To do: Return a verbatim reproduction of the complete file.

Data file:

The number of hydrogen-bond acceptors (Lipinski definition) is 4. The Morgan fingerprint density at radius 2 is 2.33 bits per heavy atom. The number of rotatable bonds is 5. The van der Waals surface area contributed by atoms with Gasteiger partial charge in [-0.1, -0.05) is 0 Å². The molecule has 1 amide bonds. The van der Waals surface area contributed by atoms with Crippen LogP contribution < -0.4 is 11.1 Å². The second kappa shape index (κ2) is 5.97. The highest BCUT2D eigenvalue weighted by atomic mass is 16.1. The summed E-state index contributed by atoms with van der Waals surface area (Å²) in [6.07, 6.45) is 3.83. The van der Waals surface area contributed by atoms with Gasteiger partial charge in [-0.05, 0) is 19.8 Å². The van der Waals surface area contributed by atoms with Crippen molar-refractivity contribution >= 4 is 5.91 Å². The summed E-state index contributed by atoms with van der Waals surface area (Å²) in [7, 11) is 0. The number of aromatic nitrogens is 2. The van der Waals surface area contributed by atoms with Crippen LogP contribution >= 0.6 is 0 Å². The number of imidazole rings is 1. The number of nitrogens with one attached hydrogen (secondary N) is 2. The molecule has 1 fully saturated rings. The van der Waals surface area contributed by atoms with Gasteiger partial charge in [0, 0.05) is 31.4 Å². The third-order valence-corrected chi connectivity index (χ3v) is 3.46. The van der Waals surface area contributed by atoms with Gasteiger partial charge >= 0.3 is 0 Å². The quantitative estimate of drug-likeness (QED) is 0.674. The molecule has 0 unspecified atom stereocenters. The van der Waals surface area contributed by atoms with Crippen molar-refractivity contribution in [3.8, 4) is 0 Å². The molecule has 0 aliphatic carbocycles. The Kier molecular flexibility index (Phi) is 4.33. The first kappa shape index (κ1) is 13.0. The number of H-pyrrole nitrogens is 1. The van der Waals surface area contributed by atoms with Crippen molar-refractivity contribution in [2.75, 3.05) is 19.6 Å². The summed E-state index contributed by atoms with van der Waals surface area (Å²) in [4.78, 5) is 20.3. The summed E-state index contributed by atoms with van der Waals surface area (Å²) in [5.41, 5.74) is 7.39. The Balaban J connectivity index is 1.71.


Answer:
The number of hydrogen-bond acceptors (Lipinski definition) is 4. The Morgan fingerprint density at radius 2 is 2.33 bits per heavy atom. The number of rotatable bonds is 5. The van der Waals surface area contributed by atoms with Gasteiger partial charge in [-0.1, -0.05) is 0 Å². The molecule has 1 amide bonds. The van der Waals surface area contributed by atoms with Crippen LogP contribution < -0.4 is 11.1 Å². The second kappa shape index (κ2) is 5.97. The highest BCUT2D eigenvalue weighted by atomic mass is 16.1. The summed E-state index contributed by atoms with van der Waals surface area (Å²) in [6.07, 6.45) is 3.83. The van der Waals surface area contributed by atoms with Gasteiger partial charge in [-0.05, 0) is 19.8 Å². The van der Waals surface area contributed by atoms with Crippen molar-refractivity contribution >= 4 is 5.91 Å². The summed E-state index contributed by atoms with van der Waals surface area (Å²) in [7, 11) is 0. The number of aromatic nitrogens is 2. The van der Waals surface area contributed by atoms with Crippen LogP contribution >= 0.6 is 0 Å². The number of imidazole rings is 1. The number of nitrogens with one attached hydrogen (secondary N) is 2. The molecule has 1 fully saturated rings. The van der Waals surface area contributed by atoms with Gasteiger partial charge in [0, 0.05) is 31.4 Å². The third-order valence-corrected chi connectivity index (χ3v) is 3.46. The van der Waals surface area contributed by atoms with Gasteiger partial charge >= 0.3 is 0 Å². The quantitative estimate of drug-likeness (QED) is 0.674. The molecule has 0 unspecified atom stereocenters. The van der Waals surface area contributed by atoms with Crippen molar-refractivity contribution in [3.8, 4) is 0 Å². The molecule has 0 aliphatic carbocycles. The Kier molecular flexibility index (Phi) is 4.33. The first kappa shape index (κ1) is 13.0. The number of H-pyrrole nitrogens is 1. The van der Waals surface area contributed by atoms with Crippen molar-refractivity contribution in [2.75, 3.05) is 19.6 Å². The summed E-state index contributed by atoms with van der Waals surface area (Å²) in [4.78, 5) is 20.3. The summed E-state index contributed by atoms with van der Waals surface area (Å²) in [5.41, 5.74) is 7.39. The Balaban J connectivity index is 1.71.